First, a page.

To the subject at hand then, and the Kadachi Striker is an excellent early gunlance example. On the surface it may seem quite similar to the Princess Panoply, since it shares the same raw damage value and also has a reasonable amount of green sharpness, however it differs by featuring the Thunder element and 15% Affinity. This last point is no doubt going to cause some consternation, since Affinity has no influence on the damage done by shells since they cannot crit, however it’s worth noting that in the early game at least there is more to it than just explosions. Yes, experts at their craft will no doubt be able to slam and burst their target into oblivion, however to do this is to completely ignore the powerful Lance side of the equation. This particular model also uses the Long type of shell, which equates to slightly less ammo but a longer range, favouring a ‘thrust and burn’ style of approach where the shells are used at the end of normal Lance combos, hence the Affinity being of use. They’re not necessarily as good at this as the Wide type, but better than Normal in this regard, and function as an ‘in between’ for three types.
- Good early raw damage & sharpness, akin to our prior choice.
- Features 15% Affinity, favouring a poke style of hunting.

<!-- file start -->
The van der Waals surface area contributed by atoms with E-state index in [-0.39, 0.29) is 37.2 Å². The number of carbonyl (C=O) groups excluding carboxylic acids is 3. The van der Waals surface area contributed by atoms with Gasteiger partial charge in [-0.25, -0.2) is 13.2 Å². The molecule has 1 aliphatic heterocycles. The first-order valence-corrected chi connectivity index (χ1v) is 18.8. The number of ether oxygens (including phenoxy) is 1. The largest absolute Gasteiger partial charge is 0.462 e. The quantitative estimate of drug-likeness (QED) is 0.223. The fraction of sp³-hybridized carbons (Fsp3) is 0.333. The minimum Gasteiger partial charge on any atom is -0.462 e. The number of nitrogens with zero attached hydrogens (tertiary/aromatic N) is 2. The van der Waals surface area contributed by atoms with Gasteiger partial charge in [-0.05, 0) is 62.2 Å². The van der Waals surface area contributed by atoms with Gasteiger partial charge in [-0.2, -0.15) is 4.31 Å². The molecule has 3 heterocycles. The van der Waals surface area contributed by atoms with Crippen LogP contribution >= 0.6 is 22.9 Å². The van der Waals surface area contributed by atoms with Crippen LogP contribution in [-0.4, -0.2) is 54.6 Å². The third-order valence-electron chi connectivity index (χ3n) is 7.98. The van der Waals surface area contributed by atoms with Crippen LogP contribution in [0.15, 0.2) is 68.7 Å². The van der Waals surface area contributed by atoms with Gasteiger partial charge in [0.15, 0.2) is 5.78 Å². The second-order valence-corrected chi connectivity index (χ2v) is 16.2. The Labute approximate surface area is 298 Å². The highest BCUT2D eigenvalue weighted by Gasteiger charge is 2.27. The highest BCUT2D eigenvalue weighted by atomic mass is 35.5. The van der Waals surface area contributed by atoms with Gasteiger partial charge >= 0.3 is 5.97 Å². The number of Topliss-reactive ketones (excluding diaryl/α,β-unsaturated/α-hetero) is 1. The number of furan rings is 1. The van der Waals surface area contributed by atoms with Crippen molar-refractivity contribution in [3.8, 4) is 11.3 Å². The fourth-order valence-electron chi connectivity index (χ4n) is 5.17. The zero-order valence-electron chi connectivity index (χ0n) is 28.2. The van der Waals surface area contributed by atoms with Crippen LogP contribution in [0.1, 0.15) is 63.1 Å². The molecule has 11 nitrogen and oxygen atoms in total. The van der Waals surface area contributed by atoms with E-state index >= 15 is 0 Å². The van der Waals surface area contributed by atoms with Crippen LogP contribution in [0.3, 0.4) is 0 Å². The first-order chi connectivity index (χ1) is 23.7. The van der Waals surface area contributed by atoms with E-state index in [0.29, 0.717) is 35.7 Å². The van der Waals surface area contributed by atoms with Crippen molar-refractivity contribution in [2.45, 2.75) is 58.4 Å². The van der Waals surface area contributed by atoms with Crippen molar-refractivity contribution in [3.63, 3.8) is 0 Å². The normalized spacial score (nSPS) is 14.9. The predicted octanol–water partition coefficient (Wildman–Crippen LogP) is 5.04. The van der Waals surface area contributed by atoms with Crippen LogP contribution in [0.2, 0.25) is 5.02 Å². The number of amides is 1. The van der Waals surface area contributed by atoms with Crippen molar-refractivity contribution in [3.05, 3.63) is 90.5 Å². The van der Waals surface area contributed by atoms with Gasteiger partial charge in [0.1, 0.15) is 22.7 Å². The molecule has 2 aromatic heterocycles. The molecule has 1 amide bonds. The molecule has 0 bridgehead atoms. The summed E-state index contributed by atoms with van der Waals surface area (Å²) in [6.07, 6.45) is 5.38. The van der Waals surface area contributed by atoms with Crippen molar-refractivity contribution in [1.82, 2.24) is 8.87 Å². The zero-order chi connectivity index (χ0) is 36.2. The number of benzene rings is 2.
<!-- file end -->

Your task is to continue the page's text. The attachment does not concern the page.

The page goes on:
- Long Type shells also favour this approach, thanks to their increased range, however they will also do reasonably well with the full burst approach.
- Comes with the Thunder element – not as broken as in previous iterations (World), but still very useful against a lot of the monster population.
- Good upgrade options in High Rank that come with a level 2 slot.
- Baggi Glance I
- Tobi-Kadachi Electrode x 2
- Tobi-Kadachi Scale x 3
- Tobi-Kadachi Pelt x 3
Things aren’t too bad here. You’ll likely be overflowing with Scales after a few hunts and if you enjoy getting involved with Wyvern Riding – why wouldn’t you – then you’ll also tend to find plenty of Pelts. The Electrode is the real problem here, since it requires breaking the head of a Tobi-Kadachi in order to significantly increase your chances. Such things wouldn’t necessarily be too difficult were it not for the damned beast enjoying slamming anything directly in front of it with that massive tail. Patience will be your friend here. Also blocking, lots of blocking…